A historical marker that notes Bowling Green was a former state capital of the Confederacy has been removed and placed into storage by the Kentucky Historical Society following a fresh wave of discussion at Western Kentucky University about history and how it should be remembered.
On Friday, WKU President Timothy Caboni wrote in an email to faculty and staff that the move was spurred by perennial concerns from the university community about the marker’s place on campus and the current nationwide racial reckoning sparked by recent police killings of Black Americans.
“As our nation grapples with the legacy of racism and injustice, we continue to engage in important conversations about how we will affect positive change. As part of this reckoning, cities and institutions across the country have questioned and examined critically the symbols, statues and names that mark our public spaces and shape our organizations,” Caboni wrote in his email.
“... One such conversation that has been ongoing within the WKU community during the past few years concerns a marker denoting Bowling Green as the Confederate state capital of Kentucky. This marker was placed on U.S. 68 when it was on the edge of our campus and was a heavily traveled route into downtown. As our institution grew, that road became College Heights Boulevard – owned by the university – and the federal highway changed to University Boulevard. However, the highway marker remained. The Kentucky Historical Society agrees that this placement is out of historical context, and the sign has been removed and placed in storage until KHS can designate a contextually-appropriate location,” Caboni wrote.
The move comes as WKU is reexamining the names of buildings and academic units on campus.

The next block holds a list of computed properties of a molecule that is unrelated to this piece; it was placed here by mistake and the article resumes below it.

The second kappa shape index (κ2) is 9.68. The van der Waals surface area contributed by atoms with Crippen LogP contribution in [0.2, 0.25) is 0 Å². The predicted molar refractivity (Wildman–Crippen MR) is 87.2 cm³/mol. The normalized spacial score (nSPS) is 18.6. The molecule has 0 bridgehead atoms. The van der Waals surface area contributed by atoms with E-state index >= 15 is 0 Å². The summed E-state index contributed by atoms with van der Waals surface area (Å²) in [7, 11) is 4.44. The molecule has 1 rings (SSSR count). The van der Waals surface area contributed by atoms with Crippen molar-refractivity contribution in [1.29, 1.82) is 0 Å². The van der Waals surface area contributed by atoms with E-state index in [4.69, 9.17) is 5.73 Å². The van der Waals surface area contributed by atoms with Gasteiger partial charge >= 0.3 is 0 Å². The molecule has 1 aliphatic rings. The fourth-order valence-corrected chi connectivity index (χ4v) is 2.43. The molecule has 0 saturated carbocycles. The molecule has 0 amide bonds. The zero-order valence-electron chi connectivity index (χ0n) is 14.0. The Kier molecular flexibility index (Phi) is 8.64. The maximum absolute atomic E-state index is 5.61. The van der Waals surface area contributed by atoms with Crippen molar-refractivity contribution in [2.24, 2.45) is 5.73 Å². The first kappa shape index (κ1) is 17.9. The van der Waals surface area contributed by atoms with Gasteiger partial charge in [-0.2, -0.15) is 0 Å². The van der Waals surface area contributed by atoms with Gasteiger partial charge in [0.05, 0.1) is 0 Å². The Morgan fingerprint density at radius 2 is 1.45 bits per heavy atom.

The namesakes of WKU’s Potter College of Arts and Letters and its Ogden College of Science and Engineering historically held people as slaves and came from slaveholding families, according to WKU Historian David Lee.
Caboni said last week that he was forming a task force to examine “problematic” names on campus. The group will “conduct a thorough examination of the history of WKU’s namings, explore options for how we might address those that might be problematic and make recommendations for university leadership to consider,” Caboni wrote Friday.
Caboni hasn’t placed a timeline on the task force’s work.
In an interview Monday, WKU spokesman Bob Skipper said the university contacted the Kentucky Historical Society on behalf of students who said the marker made them feel uncomfortable.
WKU’s Student Government Association voted last year to approve a resolution requesting that the marker be moved, possibly to a display in the Kentucky Museum on campus, according to the university’s student newspaper, the College Heights Herald.
The marker has since been placed into storage by the Kentucky Historical Society, and it is not being stored at WKU, Skipper said.
“They’ve taken possession of it,” Skipper said, referring to KHS.
Kentucky Historical Society Executive Director Scott Alvey didn’t immediately respond to an email and phone call Monday requesting comment on the marker’s whereabouts and potential fate.
This is at least the second time WKU has removed marker 67. Most recently, it stood at a prominent spot on the university’s signature College Heights Boulevard, which arcs up WKU’s hill and hosts annual Homecoming and Commencement parades.
After the marker was removed for about 18 months during Hilltopper Hall’s construction, it was returned to a spot along College Heights Boulevard, albeit closer to the Kentucky Museum than its previous location.
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